Rural broadband is receiving a lot of attention from policymakers these days on both the administrative and legislative fronts. A wide range of rural broadband legislation has been introduced in the House, and the Senate Broadband Caucus has sent a letter to President Trump urging the administration to include dedicated, stand-alone funding for broadband in any proposed infrastructure package. It appears that legislators hope to further fuel current rural broadband momentum at the FCC and the White House.
Here’s a recap of policy initiatives aimed at furthering rural broadband deployment.
House Rural Broadband Legislation
Republicans on the House Subcommittee on Communications and Technology set the stage for rural broadband legislation with four resolutions last week outlining principles for broadband infrastructure. As Energy and Commerce Committee Chairman Greg Walden (R-Oregon) and Subcommittee on Communications and Technology Chairman Marsha Blackburn (R-Tennessee) explained in a blog post, the resolutions included “prioritizing infrastructure funding to areas that are currently unserved, easing the regulatory process, ensuring coordination among all levels of government and establishing clear consistent rules regardless of broadband technology.”
Since then members of the communications subcommittee have introduced six bills, including:
- The “Making Available Plans to Promote Investment in Next-Generation Networks without Overbuilding and Waste (MAPPING NOW) Act” would reassert the NTIA’s authority to conduct a National Broadband Map effort.
- The “Promoting Exchanges for Enhanced Routing of Information so Networks are Great (PEERING) Act” would authorize a matching grant program through the NTIA to promote network peering centers where none exist. In addition, the bill would authorize eligible recipients under the Universal Service Funds E-Rate program and telehealth program to use that funding to obtain a connection to a peering facility or to pay costs of maintaining a point of presence at a peering facility.
- The “Wireless Internet Focus on Innovation in Spectrum Technology for Unlicensed Deployment (WIFI STUDy) Act” would direct the Comptroller General to conduct a study on the complementary role of unlicensed spectrum in assisting with internet traffic management and the potential for gigabit WiFi service in spectrum bands below 6 gigahertz.
- The “Communications Facilities Deployment on Federal Property Act of 2018” would require executive agencies to use common application forms and cost-based application fees for easements, rights-of-way and lease requests and to use master contracts for placement of communications facility installations on federal property.
- The “Inventory of Assets for Communications Facilities Act of 2018” would require the General Services Administration to coordinate with the NTIA to ensure federal agencies include an inventory of assets that can be used to attach or install broadband infrastructure. The inventory would be made available to broadband providers.
- The “Streamlining and Expediting Approval for Communications Technologies Act” would require federal agencies to report certain data regarding applications to locate or modify communications facilities on federal assets. Data would include the number of applications approved and denied, as well as the amount of time and money spent by an agency reviewing applications.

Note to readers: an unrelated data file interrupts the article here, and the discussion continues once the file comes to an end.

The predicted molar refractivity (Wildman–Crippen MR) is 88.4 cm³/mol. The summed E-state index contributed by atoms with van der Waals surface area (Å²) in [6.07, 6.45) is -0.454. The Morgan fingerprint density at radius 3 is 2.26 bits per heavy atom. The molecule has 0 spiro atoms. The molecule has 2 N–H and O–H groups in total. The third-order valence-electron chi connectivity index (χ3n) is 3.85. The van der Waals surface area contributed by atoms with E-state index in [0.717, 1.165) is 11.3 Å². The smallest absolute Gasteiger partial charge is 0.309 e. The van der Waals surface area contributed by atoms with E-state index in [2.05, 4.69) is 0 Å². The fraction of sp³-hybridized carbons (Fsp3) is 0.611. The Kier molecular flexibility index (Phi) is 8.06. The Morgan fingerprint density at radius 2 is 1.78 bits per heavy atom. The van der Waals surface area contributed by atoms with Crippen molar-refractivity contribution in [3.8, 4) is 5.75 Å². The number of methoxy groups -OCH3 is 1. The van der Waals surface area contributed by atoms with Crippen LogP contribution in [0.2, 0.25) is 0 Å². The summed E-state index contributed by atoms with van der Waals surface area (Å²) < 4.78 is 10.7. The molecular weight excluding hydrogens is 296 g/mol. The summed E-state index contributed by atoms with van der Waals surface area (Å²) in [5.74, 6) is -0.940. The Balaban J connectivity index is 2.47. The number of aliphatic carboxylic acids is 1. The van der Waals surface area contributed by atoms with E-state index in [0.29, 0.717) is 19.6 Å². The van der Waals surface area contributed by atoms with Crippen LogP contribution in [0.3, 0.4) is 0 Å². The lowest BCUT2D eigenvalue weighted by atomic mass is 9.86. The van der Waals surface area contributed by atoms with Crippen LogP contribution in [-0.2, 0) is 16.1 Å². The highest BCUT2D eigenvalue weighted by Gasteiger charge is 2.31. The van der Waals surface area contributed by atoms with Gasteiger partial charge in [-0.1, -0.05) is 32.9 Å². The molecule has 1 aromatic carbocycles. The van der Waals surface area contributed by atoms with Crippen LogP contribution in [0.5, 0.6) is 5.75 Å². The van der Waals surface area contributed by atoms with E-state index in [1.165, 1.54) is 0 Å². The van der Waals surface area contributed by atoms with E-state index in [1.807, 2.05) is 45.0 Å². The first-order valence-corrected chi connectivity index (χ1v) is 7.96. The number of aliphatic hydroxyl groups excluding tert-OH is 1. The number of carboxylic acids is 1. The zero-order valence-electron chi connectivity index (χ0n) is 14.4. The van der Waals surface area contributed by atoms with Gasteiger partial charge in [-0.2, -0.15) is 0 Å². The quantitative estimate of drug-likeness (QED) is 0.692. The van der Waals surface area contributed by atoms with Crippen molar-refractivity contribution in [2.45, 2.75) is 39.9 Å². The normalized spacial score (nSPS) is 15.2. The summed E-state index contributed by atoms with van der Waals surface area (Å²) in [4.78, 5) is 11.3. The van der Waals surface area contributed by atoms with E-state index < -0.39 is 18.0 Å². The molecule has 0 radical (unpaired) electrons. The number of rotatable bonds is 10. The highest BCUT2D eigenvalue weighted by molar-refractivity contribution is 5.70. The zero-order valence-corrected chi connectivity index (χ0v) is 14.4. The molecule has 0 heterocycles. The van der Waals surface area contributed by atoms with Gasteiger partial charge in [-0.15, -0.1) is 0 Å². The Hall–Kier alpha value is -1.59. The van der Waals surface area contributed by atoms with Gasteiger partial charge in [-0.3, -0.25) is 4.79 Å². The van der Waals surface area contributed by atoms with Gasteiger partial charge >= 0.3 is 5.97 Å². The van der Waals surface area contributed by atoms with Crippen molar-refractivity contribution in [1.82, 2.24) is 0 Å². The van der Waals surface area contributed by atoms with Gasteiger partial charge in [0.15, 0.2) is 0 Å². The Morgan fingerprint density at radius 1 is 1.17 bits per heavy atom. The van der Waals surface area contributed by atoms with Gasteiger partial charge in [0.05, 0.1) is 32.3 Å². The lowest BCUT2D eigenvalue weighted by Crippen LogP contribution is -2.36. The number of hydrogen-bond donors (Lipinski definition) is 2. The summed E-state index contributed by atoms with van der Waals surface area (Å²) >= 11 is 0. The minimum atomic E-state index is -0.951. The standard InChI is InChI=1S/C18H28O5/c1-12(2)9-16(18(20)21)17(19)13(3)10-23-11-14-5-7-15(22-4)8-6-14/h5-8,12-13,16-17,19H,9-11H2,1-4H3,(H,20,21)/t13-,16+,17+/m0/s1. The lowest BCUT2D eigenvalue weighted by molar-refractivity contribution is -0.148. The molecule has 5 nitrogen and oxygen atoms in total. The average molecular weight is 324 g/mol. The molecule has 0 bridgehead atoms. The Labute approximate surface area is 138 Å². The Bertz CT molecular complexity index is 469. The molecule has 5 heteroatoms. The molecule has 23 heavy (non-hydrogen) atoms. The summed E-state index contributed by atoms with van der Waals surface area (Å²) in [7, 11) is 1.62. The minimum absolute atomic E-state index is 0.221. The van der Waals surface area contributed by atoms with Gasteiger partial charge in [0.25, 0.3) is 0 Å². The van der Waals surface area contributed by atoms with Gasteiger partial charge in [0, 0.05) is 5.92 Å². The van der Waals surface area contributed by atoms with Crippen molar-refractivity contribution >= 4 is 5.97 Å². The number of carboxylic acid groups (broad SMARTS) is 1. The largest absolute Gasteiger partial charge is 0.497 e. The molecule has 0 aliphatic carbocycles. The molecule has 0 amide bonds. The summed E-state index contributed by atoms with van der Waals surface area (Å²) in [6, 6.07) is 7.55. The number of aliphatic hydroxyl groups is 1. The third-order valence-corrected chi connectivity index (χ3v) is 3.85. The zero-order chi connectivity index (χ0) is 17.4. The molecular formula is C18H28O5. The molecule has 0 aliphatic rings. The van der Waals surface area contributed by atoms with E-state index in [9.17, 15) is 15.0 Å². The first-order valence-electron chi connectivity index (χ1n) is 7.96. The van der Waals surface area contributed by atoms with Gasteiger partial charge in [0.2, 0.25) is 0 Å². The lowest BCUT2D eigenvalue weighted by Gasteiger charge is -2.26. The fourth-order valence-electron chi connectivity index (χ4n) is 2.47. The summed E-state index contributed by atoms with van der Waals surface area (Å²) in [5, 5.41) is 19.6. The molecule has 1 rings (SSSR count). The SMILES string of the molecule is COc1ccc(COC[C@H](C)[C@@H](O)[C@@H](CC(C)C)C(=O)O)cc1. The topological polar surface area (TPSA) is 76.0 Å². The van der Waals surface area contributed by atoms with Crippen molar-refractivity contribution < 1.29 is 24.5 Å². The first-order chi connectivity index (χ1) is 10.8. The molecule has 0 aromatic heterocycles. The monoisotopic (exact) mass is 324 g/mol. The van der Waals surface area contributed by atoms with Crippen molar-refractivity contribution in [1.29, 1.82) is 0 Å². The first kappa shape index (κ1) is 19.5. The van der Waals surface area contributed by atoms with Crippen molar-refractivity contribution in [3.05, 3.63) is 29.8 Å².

We should expect to see additional rural broadband legislation introduced in the House, as Walden and Blackburn said three “buckets” of legislation would be forthcoming, and bills introduced to date represent only two of those buckets—removing barriers to infrastructure build-out and supporting innovation. Still to come is legislation aimed at “strengthening the public safety benefits that come with access to broadband internet,” according to the Walden/ Blackburn blog post.
Senate Broadband Funding Letter
The letter from the Senate Broadband Caucus to President Trump urges the president to include dedicated stand-alone funding for broadband in any infrastructure funding package. The letter notes that in the most rural and lowest density areas of the country “generating private investment can be difficult.”
The letter goes on to argue that “stand-alone funding for broadband will ensure that telecommunications infrastructure is advanced alongside needed upgrades to our roads, rail, bridges, ports and waterways.”
The Senate Caucus likely felt the need to send the letter after a recent Trump speech did not reference broadband as one of several types of infrastructure that he said would receive “necessary funds.”
After making the speech, Trump signed two executive orders aimed at eliminating red tape that can hinder broadband deployment. Senate Caucus members likely had those actions in mind when they noted that policies that streamline the deployment process will help speed broadband deployment but added that “these policies must support, not replace, investments in rural America.” By “investments,” the letter authors apparently meant “direct federal investments,” which they also reference in the letter.
FCC Chairman Ajit Pai also has voiced support for additional rural broadband funding and has proposed that the commission make an additional $500 million available to support rural broadband investment.
Update: Two other rural broadband-related bills also have been introduced in the House. A bi-partisan “Dig Once” bill would mandate the inclusion of broadband conduit—plastic pipes which house fiber-optic communications cable—during the construction of any road receiving federal funding. A Democrat-sponsored Community Broadband Act would prohibit states from writing laws that inhibit local governments from building their own broadband networks.
Image courtesy of flickr user Sean MacEntee.